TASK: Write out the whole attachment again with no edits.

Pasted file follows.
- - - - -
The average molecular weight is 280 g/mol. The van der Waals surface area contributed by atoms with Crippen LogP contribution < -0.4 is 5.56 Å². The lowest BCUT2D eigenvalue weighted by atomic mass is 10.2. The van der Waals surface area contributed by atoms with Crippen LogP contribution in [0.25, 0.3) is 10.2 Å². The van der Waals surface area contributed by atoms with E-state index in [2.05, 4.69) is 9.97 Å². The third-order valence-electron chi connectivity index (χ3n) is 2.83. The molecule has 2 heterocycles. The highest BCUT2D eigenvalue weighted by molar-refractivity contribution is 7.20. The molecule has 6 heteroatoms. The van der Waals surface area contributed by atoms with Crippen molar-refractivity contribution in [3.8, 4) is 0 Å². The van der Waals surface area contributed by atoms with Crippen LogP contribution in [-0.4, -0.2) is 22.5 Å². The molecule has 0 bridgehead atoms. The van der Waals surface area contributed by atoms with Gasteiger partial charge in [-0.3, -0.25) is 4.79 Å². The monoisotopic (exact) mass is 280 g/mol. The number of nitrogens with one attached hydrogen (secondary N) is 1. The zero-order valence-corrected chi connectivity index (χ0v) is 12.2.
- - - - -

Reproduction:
The average molecular weight is 280 g/mol. The van der Waals surface area contributed by atoms with Crippen LogP contribution < -0.4 is 5.56 Å². The lowest BCUT2D eigenvalue weighted by atomic mass is 10.2. The van der Waals surface area contributed by atoms with Crippen LogP contribution in [0.25, 0.3) is 10.2 Å². The van der Waals surface area contributed by atoms with E-state index in [2.05, 4.69) is 9.97 Å². The third-order valence-electron chi connectivity index (χ3n) is 2.83. The molecule has 2 heterocycles. The highest BCUT2D eigenvalue weighted by molar-refractivity contribution is 7.20. The molecule has 6 heteroatoms. The van der Waals surface area contributed by atoms with Crippen molar-refractivity contribution in [3.8, 4) is 0 Å². The van der Waals surface area contributed by atoms with Crippen LogP contribution in [-0.4, -0.2) is 22.5 Å². The molecule has 0 bridgehead atoms. The van der Waals surface area contributed by atoms with Gasteiger partial charge in [-0.3, -0.25) is 4.79 Å². The monoisotopic (exact) mass is 280 g/mol. The number of nitrogens with one attached hydrogen (secondary N) is 1. The zero-order valence-corrected chi connectivity index (χ0v) is 12.2.